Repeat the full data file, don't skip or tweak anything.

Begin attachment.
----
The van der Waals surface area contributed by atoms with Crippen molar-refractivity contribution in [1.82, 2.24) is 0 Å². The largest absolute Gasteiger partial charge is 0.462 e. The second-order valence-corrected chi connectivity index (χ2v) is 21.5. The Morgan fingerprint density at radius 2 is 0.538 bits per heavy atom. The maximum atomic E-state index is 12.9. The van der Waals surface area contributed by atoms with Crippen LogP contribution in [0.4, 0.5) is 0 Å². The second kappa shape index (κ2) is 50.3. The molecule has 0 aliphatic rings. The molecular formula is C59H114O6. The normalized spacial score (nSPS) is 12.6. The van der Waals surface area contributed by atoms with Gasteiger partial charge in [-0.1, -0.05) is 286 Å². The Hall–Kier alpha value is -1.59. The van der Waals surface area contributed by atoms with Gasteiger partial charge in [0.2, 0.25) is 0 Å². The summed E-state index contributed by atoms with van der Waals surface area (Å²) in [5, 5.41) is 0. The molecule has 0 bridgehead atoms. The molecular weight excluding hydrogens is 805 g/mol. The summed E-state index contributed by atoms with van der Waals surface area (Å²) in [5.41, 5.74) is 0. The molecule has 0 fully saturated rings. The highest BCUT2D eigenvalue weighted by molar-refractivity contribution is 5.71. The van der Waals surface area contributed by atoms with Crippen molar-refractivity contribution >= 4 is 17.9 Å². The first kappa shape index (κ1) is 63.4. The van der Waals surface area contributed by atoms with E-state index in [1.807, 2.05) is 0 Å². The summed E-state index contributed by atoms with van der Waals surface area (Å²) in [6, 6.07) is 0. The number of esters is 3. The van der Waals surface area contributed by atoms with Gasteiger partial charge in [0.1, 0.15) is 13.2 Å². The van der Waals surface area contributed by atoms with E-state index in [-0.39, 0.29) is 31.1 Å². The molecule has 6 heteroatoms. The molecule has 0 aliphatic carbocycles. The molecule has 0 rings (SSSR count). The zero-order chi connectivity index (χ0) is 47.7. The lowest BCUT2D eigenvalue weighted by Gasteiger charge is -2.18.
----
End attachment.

The van der Waals surface area contributed by atoms with Crippen molar-refractivity contribution in [1.82, 2.24) is 0 Å². The largest absolute Gasteiger partial charge is 0.462 e. The second-order valence-corrected chi connectivity index (χ2v) is 21.5. The Morgan fingerprint density at radius 2 is 0.538 bits per heavy atom. The maximum atomic E-state index is 12.9. The van der Waals surface area contributed by atoms with Crippen LogP contribution in [0.4, 0.5) is 0 Å². The second kappa shape index (κ2) is 50.3. The molecule has 0 aliphatic rings. The molecular formula is C59H114O6. The normalized spacial score (nSPS) is 12.6. The van der Waals surface area contributed by atoms with Gasteiger partial charge in [-0.1, -0.05) is 286 Å². The Hall–Kier alpha value is -1.59. The van der Waals surface area contributed by atoms with Gasteiger partial charge in [0.2, 0.25) is 0 Å². The summed E-state index contributed by atoms with van der Waals surface area (Å²) in [5, 5.41) is 0. The molecule has 0 bridgehead atoms. The molecular weight excluding hydrogens is 805 g/mol. The summed E-state index contributed by atoms with van der Waals surface area (Å²) in [5.41, 5.74) is 0. The molecule has 0 fully saturated rings. The highest BCUT2D eigenvalue weighted by molar-refractivity contribution is 5.71. The van der Waals surface area contributed by atoms with Crippen molar-refractivity contribution >= 4 is 17.9 Å². The first kappa shape index (κ1) is 63.4. The van der Waals surface area contributed by atoms with E-state index in [1.807, 2.05) is 0 Å². The summed E-state index contributed by atoms with van der Waals surface area (Å²) in [6, 6.07) is 0. The number of esters is 3. The van der Waals surface area contributed by atoms with Gasteiger partial charge in [0.1, 0.15) is 13.2 Å². The van der Waals surface area contributed by atoms with E-state index in [-0.39, 0.29) is 31.1 Å². The molecule has 6 heteroatoms. The molecule has 0 aliphatic carbocycles. The molecule has 0 rings (SSSR count). The zero-order chi connectivity index (χ0) is 47.7. The lowest BCUT2D eigenvalue weighted by Gasteiger charge is -2.18.